IT systems linked to better outcomes

Patients are more likely to have better health outcomes if they are treated at hospitals using information technology (IT) systems, according to a new study from Florida State University in Tallahassee.

The study compared overall IT adoption with patient discharge data at 98 hospitals across Florida, which provided the most comprehensive analysis to date of the relationship between information technology use and health outcomes.1 The study found that the more information systems adopted at a given hospital, the better that hospital performed on a variety of important patient outcome measures, says Nir Menachemi, PhD, MPH, lead author of the study and director of the Center on Patient Safety at the Florida State University College of Medicine in Tallahassee.

Menachemi says the results were particularly interesting because the hospitals were of various types, not the academic medical centers in which IT systems have most commonly been studied. Because academic medical centers are not typical of most U.S. hospitals, it was not clear if the results of those studies could be generalized to hospitals across the country, he says. "Our study is the first to link the use of IT to improved outcomes across a large number of community hospitals," Menachemi says. "The evidence we found is a compelling reason for hospitals to make sure they are utilizing the most up-to-date information systems.''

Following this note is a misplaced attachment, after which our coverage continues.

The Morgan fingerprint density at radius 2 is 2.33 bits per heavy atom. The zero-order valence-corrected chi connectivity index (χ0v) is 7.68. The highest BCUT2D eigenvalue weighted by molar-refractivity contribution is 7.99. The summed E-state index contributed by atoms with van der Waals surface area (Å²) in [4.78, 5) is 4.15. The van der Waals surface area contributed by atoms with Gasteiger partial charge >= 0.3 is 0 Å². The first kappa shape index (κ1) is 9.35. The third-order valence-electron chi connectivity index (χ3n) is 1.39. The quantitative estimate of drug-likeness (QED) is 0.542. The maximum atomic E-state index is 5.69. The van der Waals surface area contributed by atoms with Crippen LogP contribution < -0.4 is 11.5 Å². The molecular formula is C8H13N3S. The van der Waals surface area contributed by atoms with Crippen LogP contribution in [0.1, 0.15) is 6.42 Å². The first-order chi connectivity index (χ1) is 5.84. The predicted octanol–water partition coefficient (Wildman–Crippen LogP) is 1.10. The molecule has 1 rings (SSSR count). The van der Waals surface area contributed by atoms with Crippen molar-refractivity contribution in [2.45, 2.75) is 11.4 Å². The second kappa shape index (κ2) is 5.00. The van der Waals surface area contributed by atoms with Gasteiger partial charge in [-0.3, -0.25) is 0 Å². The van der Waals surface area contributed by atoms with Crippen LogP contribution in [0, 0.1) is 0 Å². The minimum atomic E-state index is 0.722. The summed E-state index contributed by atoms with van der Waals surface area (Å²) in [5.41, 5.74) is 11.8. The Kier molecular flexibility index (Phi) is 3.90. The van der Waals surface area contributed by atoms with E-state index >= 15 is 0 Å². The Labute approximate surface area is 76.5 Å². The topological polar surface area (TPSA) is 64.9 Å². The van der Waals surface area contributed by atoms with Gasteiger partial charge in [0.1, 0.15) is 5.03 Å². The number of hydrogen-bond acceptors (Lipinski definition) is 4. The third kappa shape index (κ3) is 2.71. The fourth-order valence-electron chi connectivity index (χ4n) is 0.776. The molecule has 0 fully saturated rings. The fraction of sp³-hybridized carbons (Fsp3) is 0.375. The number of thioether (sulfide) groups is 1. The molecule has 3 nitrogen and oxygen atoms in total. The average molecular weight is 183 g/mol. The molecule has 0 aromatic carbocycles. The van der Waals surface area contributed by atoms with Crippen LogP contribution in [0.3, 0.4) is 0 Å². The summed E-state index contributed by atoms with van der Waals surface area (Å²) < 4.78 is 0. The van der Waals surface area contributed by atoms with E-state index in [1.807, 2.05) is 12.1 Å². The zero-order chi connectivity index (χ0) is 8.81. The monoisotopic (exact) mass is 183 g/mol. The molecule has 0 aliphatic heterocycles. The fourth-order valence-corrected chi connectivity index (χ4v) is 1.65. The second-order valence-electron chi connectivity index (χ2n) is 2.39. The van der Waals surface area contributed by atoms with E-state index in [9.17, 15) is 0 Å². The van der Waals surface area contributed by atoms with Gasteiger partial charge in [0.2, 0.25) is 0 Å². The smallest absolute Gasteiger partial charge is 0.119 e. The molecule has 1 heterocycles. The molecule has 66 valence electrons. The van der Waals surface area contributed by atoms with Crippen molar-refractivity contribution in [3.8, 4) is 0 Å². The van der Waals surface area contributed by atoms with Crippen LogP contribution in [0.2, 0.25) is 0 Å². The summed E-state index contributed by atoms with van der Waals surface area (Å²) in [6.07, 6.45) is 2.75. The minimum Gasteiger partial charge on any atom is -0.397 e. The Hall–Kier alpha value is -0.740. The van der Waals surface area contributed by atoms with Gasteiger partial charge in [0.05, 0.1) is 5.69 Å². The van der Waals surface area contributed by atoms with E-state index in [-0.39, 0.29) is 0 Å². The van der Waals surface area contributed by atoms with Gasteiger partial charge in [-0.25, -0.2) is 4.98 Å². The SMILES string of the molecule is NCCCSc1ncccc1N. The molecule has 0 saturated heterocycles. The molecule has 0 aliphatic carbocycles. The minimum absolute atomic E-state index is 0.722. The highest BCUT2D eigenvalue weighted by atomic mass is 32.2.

Deaths as a result of postoperative blood infections have doubled in the United States over the past 20 years. However, such deaths decreased for patients in hospitals using IT systems in the treatment process, as did deaths from postoperative respiratory failure and other infections. Such conditions can be prevented when clinicians have:

  • up-to-date patient information;
  • standardized medical order sets;
  • evidence-based guidelines on best treatment procedures.

Menachemi says he found that hospitals properly using IT networks are best able to ensure that clinicians receive critical information at the point of care to assist physicians in adhering to proven clinical guidelines. [Editor's note: Contact Menachemi at (850) 644-2362 or nir.menachemi@med.fsu.edu.]

Reference

1. Menachemi N, Saunders C, Chukmaitov A, et al. Hospital adoption of information technologies and improved patient safety: A study of 98 hospitals in Florida. J Healthc Manag 2007; 52:398-409.